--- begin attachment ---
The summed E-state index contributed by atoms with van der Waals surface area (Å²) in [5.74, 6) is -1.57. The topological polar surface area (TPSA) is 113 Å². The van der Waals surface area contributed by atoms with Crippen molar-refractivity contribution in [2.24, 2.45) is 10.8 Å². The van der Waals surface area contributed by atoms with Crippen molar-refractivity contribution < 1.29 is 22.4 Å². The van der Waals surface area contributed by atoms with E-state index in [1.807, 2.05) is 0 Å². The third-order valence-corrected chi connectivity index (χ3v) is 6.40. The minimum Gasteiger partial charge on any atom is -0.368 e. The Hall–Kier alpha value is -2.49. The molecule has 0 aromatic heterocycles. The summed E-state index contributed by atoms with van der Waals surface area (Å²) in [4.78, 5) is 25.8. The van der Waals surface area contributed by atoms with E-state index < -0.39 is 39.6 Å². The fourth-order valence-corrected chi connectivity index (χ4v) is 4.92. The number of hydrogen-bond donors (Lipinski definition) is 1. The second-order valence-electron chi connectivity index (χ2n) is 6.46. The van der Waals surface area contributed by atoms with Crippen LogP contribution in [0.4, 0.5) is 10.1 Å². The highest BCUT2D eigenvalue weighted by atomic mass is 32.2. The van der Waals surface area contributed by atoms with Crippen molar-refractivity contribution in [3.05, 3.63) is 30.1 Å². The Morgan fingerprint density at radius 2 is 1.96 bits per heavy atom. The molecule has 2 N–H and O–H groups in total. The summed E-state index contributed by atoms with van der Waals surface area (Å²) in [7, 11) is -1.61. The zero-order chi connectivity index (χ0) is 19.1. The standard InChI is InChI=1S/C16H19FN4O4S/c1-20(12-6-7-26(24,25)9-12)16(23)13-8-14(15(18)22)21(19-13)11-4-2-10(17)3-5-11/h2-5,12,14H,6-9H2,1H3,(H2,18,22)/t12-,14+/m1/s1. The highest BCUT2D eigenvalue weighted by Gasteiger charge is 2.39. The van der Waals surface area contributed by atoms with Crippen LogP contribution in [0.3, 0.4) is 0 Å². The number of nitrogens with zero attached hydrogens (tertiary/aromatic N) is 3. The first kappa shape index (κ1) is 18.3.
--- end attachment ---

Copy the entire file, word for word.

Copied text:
The summed E-state index contributed by atoms with van der Waals surface area (Å²) in [5.74, 6) is -1.57. The topological polar surface area (TPSA) is 113 Å². The van der Waals surface area contributed by atoms with Crippen molar-refractivity contribution in [2.24, 2.45) is 10.8 Å². The van der Waals surface area contributed by atoms with Crippen molar-refractivity contribution < 1.29 is 22.4 Å². The van der Waals surface area contributed by atoms with E-state index in [1.807, 2.05) is 0 Å². The third-order valence-corrected chi connectivity index (χ3v) is 6.40. The minimum Gasteiger partial charge on any atom is -0.368 e. The Hall–Kier alpha value is -2.49. The molecule has 0 aromatic heterocycles. The summed E-state index contributed by atoms with van der Waals surface area (Å²) in [4.78, 5) is 25.8. The van der Waals surface area contributed by atoms with E-state index < -0.39 is 39.6 Å². The fourth-order valence-corrected chi connectivity index (χ4v) is 4.92. The number of hydrogen-bond donors (Lipinski definition) is 1. The second-order valence-electron chi connectivity index (χ2n) is 6.46. The van der Waals surface area contributed by atoms with Crippen LogP contribution in [0.4, 0.5) is 10.1 Å². The highest BCUT2D eigenvalue weighted by atomic mass is 32.2. The van der Waals surface area contributed by atoms with Crippen molar-refractivity contribution in [3.05, 3.63) is 30.1 Å². The Morgan fingerprint density at radius 2 is 1.96 bits per heavy atom. The molecule has 2 N–H and O–H groups in total. The summed E-state index contributed by atoms with van der Waals surface area (Å²) in [7, 11) is -1.61. The zero-order chi connectivity index (χ0) is 19.1. The standard InChI is InChI=1S/C16H19FN4O4S/c1-20(12-6-7-26(24,25)9-12)16(23)13-8-14(15(18)22)21(19-13)11-4-2-10(17)3-5-11/h2-5,12,14H,6-9H2,1H3,(H2,18,22)/t12-,14+/m1/s1. The highest BCUT2D eigenvalue weighted by Gasteiger charge is 2.39. The van der Waals surface area contributed by atoms with Crippen LogP contribution in [0.3, 0.4) is 0 Å². The number of nitrogens with zero attached hydrogens (tertiary/aromatic N) is 3. The first kappa shape index (κ1) is 18.3.